You know how I got my $40 rate?  I asked how much it would be after the initial get-you-in-the-system costs.  I got a deer-in-headlights look, a hurried huddle between a few office assistants, and an offer of “$40, okay?”

My doctor’s office has the freedom to choose whether to offer me a price for care, and I have the choice whether to accept it.  Considering that I’ve been to offices where $95 was considered inexpensive, you bet your ass I accepted a $40 fee.

Will we be able to do that when the government is trying to enact a “One Plan to Rule Them All” policy on healthcare?

Don’t bet on it.


Health care is not a right.  It’s a privilege.  Once you start treating it as a right, you start getting people trying to “protect” the right by forcing everyone to comply.

Here’s a hint:  Anything that has to be forced upon people is not a right.  It is a compulsory regulation, i.e. a “rule.”

Things that you do, anyway?  Like speak your mind?  Gather in groups of like-minded people?  Choose who to let stay in your house, and for what reason?  Defend your life and that of others when you’re attacked?  Not “telling on” yourself?  THOSE are rights.

It sounds so simple, but so many people don’t understand.

We’re not afraid of the world ending suddenly, with a bang.

We’re more afraid of our country’s surrender to socialist mediocrity with no more fanfare than the noises you hear on your daily commute.

What is good for me is not necessarily good for you, so I don’t expect you to do what I do.  If I did, I’d be in the wrong.

Do you see what the issue is with ObamaCare?  They don’t believe they’re in the wrong for expecting everyone to comply to one system for which we’ll all be charged a tax, whether we want to or not.

This isn’t charity, folks.  It’s compulsory taxation.  It’s a giant redistribution plan, a’la Robin Hood, to appeal to those who may not have any idea that they do have other options besides the ones they’re currently using.

But thanks to the lack of education on the topic, they won’t have a choice to exercise those options.  From here on out, unless a repeal can be made after this next election cycle, we’re all under the same umbrella, and it’s full of holes.

7 comments to Allow me to point something out to some of you.

  • In the end JB’s visit costs so much more because while for you, you walk in, get the product, and pay for it, walk out. Its essentially you, the doctor, and a little bit of interaction with the receptionist.

    For JB, he walks in, pays his co pay, walks out. Then somebody in the office (likely somebody who’s full-time job is to do this) fills out required paperwork and submits a claim. Then there is some degree of haggling back-and-forth between what is covered and what isn’t, and what the insurance company and the doctor feel are the going rate for xyz, plus of course the cost of the time spent arguing over this minutiae.

    Like everything involving haggling, the price is set artificially high, so that the “Seller” (doctor) will have room to go down to the “Buyer” (insurance company) agreed price, without having to actually loose money in the process.

    The huge number of doctors that refuse to take medicare/Medicaid should show how much worse it is if the .gov is running the show than the “Greedy Insurance Companies”.

    And in the end, you’re living proof that a lot of this expense isn’t even needed. Hell just look at the price of liposuction, or a boob-job, or laser eye surgery. They are generally not covered by insurance, and the price of the product is constantly going down because people actually CARE what they’re paying, vs. just what the copay is.

    Of course things like drug development, surgery, emergency care, medical equipment, ect ect are VERY expensive because they take skilled individuals, and expensive certification and testing to get them to market, but much of the stuff we have insurance handle is VERY affordable. Teeth cleanings, basic Checkups, routine tests all don’t cost much, and also aren’t done on a frequency that anybody above the poverty line can squirrel away enough to save for it.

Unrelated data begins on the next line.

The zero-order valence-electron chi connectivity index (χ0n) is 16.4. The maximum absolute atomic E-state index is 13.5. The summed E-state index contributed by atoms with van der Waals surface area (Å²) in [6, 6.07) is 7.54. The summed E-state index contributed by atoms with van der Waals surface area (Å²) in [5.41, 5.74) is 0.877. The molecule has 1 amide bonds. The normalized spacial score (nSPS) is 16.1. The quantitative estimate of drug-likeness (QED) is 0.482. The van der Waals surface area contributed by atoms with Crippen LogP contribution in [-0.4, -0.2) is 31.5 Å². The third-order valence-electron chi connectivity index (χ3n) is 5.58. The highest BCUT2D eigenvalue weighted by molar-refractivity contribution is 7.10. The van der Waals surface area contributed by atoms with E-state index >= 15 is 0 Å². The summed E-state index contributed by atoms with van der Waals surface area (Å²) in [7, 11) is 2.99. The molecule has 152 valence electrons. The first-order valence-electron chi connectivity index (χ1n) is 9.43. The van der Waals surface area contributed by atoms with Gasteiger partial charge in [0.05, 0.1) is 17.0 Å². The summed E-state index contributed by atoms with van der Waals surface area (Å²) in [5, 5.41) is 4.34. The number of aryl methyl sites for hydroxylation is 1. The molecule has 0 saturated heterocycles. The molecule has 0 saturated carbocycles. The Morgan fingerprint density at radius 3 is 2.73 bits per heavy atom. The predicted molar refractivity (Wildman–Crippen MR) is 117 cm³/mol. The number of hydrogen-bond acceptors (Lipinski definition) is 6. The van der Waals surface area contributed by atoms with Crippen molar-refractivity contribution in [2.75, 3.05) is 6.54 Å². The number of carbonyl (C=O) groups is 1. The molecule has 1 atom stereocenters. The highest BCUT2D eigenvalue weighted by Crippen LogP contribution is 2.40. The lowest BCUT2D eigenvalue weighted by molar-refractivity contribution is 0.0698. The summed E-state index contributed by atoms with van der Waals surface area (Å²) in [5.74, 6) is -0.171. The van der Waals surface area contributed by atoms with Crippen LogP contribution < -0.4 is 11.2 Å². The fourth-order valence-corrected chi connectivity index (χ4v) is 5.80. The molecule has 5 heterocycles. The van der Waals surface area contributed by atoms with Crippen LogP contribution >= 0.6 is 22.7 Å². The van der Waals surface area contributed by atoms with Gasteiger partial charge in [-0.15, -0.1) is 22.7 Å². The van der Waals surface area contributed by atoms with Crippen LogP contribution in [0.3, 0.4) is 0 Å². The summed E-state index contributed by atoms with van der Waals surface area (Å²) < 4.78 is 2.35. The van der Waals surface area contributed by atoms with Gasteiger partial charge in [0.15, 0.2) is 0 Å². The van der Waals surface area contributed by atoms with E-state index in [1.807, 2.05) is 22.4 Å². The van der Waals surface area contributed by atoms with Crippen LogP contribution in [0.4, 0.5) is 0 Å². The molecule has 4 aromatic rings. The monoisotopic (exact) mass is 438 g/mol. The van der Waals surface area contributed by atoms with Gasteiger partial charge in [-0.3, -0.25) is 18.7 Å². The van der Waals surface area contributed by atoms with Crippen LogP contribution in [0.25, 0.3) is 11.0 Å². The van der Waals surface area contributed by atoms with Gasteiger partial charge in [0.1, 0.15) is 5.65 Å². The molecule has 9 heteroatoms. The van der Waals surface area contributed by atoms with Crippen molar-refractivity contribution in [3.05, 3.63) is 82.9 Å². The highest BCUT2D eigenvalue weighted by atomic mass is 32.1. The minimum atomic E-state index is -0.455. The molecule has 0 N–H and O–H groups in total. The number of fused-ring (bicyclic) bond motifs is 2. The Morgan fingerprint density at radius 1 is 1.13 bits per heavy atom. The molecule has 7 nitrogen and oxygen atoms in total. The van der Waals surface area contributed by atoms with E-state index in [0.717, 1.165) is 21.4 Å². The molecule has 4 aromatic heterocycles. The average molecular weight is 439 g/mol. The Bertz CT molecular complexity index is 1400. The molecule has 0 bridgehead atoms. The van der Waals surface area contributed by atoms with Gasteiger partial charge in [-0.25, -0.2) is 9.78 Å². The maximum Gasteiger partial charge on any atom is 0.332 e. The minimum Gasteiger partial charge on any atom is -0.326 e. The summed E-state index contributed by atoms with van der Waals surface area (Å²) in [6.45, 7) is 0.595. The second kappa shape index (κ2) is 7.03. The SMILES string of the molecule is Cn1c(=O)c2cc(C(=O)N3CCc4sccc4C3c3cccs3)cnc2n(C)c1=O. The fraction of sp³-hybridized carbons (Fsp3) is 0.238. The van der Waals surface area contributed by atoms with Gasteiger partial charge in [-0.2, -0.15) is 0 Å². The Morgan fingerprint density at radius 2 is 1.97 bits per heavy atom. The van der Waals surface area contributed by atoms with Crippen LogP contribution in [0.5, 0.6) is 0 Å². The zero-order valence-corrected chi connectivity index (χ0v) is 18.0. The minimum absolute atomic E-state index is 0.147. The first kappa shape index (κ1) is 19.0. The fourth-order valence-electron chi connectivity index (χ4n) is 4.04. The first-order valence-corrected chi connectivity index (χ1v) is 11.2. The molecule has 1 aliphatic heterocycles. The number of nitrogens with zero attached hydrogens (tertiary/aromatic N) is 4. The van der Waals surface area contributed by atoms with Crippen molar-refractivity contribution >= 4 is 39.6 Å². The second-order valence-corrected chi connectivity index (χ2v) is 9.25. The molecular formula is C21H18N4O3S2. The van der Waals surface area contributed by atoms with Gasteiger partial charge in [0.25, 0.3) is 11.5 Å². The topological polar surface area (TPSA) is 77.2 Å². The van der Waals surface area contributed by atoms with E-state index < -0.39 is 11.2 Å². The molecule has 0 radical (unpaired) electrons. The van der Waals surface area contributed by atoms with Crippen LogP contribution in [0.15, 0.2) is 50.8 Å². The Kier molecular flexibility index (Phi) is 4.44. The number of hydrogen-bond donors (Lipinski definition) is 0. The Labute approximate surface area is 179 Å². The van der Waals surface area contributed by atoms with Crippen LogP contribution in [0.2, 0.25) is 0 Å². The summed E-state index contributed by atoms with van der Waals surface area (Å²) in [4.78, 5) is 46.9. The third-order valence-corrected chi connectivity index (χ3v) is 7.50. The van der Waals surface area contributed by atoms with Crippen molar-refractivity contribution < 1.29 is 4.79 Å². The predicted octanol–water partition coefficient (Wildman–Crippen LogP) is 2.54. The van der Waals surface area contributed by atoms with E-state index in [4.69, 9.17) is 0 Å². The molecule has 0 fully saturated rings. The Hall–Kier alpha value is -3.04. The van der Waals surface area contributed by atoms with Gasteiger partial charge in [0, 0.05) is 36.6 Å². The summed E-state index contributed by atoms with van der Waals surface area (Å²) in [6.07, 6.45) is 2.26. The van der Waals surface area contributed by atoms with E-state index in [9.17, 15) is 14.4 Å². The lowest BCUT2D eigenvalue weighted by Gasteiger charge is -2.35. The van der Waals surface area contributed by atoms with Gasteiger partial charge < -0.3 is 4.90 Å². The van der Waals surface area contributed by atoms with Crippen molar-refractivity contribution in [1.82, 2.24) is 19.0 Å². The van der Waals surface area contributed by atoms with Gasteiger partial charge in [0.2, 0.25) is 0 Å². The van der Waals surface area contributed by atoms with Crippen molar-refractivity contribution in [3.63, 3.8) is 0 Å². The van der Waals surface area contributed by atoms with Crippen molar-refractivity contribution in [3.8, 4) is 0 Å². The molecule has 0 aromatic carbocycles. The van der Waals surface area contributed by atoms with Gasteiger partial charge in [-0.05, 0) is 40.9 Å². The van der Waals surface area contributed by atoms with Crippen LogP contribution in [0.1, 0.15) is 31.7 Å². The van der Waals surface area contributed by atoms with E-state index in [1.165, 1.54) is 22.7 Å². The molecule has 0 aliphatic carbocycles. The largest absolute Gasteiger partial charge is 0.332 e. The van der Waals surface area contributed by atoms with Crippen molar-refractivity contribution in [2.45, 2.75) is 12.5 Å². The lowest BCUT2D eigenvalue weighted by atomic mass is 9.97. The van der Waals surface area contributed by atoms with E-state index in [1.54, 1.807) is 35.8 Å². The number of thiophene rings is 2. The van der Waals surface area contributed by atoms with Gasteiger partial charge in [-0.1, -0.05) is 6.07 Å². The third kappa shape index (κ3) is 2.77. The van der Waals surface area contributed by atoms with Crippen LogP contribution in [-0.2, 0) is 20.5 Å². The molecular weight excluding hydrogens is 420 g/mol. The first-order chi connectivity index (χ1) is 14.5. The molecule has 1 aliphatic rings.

So instead of me choosing which mechanic to go to for repair and maintenance work on my truck, I’m going to the first place I see, and not even looking at the bill because I only have to pay my delectable to my auto insurance company. Can you imagine auto insurance rates if we could claim “Oil Change and Tire Rotation” on our insurance, and then forced our mechanic (or the newly hired secretary) to argue with the company over the cost and labor of such a procedure?

  • Oh FYI, Health care sure-as-shit is a right and NOT a privilege. But like every other right, it is only the right to seek and attain heath care, not a right for somebody to GIVE you anything. You can’t say “hey, you! You can’t go see the doctor!”

    But you also can’t say “Hey Doctor, you MUST see this patient, no matter if they pay you or not!”

    • I disagree. If we have a right to health care, then it stands to reason that we should also have the right to not be offended, to not be made upset, and to not have to put up with anything else that might be detrimental to our physical or mental health. That’s simply not the case.

  • But you also can’t say “Hey Doctor, you MUST see this patient, no matter if they pay you or not!”

    Weer’d, that’s not true, at least at Emergency Rooms. But your other comments are spot on.

    Squeeky, this is a great post. I’m afraid that I’m terribly pessimistic about how this will all play out in 15 or 20 years. Despite all the grandiose talk about “fairness” and “rights”, the little guy always gets screwed by the nanny state, and the economics of health care – particularly of chronic mental health care – are unavoidable. I think that this will lead to society’s most vulnerable members getting kicked to the curb.

    • Oh, trust me – I’m really pessimistic about this, too. I just know that being violent and/or dickish about it isn’t going to help, any.

      Someone told me that I should be happy about this bill because I’m one of the people it’s “trying” to help. I said I’d rather keep going the path I’m on than be forced to rely on other people for my doctor visits and medication. Funny, but I haven’t heard back from them.

  • Borepatch: While ER’s can’t turn you away, that is more intervention by the government and not necessarily a defined right. It is no more a defined right than the crap that just passed. Just because it is law doesn’t mean that it should be a right or is a right. You *shouldn’t* be able to tell a doctor “you must see this patient”. While it sucks for patients, where is the doctor’s right to say no? Where is his liberty? Most business has the right to refuse you service and if you have ever been in an ER (I’m sure you have) you know what kind of a-holes the customers can be.